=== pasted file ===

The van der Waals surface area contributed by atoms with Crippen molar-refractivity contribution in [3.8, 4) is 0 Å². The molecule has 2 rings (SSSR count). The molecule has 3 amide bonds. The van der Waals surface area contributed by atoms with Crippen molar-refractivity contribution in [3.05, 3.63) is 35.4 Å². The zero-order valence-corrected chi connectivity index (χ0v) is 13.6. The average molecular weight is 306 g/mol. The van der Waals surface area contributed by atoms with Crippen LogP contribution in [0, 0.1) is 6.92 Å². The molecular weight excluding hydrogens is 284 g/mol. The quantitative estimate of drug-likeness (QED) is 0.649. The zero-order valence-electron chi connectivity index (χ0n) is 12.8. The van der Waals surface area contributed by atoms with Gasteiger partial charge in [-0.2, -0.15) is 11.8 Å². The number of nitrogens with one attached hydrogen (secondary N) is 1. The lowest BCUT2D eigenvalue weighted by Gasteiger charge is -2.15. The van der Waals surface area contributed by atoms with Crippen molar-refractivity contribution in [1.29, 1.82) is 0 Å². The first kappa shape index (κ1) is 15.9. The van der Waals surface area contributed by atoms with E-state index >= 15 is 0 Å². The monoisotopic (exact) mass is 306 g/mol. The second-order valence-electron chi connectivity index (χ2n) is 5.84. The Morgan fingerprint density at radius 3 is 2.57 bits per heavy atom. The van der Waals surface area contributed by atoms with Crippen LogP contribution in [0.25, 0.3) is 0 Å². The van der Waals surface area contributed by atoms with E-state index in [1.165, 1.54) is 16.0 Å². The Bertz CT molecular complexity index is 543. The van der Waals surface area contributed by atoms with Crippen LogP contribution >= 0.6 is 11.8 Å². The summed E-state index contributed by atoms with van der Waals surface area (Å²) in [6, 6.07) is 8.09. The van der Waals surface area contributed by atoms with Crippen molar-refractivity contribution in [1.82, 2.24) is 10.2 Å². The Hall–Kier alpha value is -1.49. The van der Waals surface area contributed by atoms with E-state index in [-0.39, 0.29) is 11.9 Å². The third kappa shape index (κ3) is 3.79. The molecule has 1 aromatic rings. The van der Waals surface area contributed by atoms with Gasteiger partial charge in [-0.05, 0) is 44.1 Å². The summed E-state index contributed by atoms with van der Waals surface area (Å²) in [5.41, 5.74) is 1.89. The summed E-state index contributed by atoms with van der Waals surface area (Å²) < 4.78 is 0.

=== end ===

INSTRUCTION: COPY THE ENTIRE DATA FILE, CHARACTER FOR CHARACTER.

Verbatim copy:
The van der Waals surface area contributed by atoms with Crippen molar-refractivity contribution in [3.8, 4) is 0 Å². The molecule has 2 rings (SSSR count). The molecule has 3 amide bonds. The van der Waals surface area contributed by atoms with Crippen molar-refractivity contribution in [3.05, 3.63) is 35.4 Å². The zero-order valence-corrected chi connectivity index (χ0v) is 13.6. The average molecular weight is 306 g/mol. The van der Waals surface area contributed by atoms with Crippen LogP contribution in [0, 0.1) is 6.92 Å². The molecular weight excluding hydrogens is 284 g/mol. The quantitative estimate of drug-likeness (QED) is 0.649. The zero-order valence-electron chi connectivity index (χ0n) is 12.8. The van der Waals surface area contributed by atoms with Gasteiger partial charge in [-0.2, -0.15) is 11.8 Å². The number of nitrogens with one attached hydrogen (secondary N) is 1. The lowest BCUT2D eigenvalue weighted by Gasteiger charge is -2.15. The van der Waals surface area contributed by atoms with Crippen molar-refractivity contribution in [1.29, 1.82) is 0 Å². The first kappa shape index (κ1) is 15.9. The van der Waals surface area contributed by atoms with E-state index >= 15 is 0 Å². The monoisotopic (exact) mass is 306 g/mol. The second-order valence-electron chi connectivity index (χ2n) is 5.84. The Morgan fingerprint density at radius 3 is 2.57 bits per heavy atom. The van der Waals surface area contributed by atoms with Crippen LogP contribution in [0.25, 0.3) is 0 Å². The van der Waals surface area contributed by atoms with E-state index in [1.165, 1.54) is 16.0 Å². The Bertz CT molecular complexity index is 543. The van der Waals surface area contributed by atoms with Crippen LogP contribution >= 0.6 is 11.8 Å². The summed E-state index contributed by atoms with van der Waals surface area (Å²) in [6, 6.07) is 8.09. The van der Waals surface area contributed by atoms with Crippen molar-refractivity contribution in [1.82, 2.24) is 10.2 Å². The Hall–Kier alpha value is -1.49. The van der Waals surface area contributed by atoms with E-state index in [-0.39, 0.29) is 11.9 Å². The third kappa shape index (κ3) is 3.79. The molecule has 1 aromatic rings. The van der Waals surface area contributed by atoms with Gasteiger partial charge in [-0.05, 0) is 44.1 Å². The summed E-state index contributed by atoms with van der Waals surface area (Å²) in [5.41, 5.74) is 1.89. The summed E-state index contributed by atoms with van der Waals surface area (Å²) < 4.78 is 0.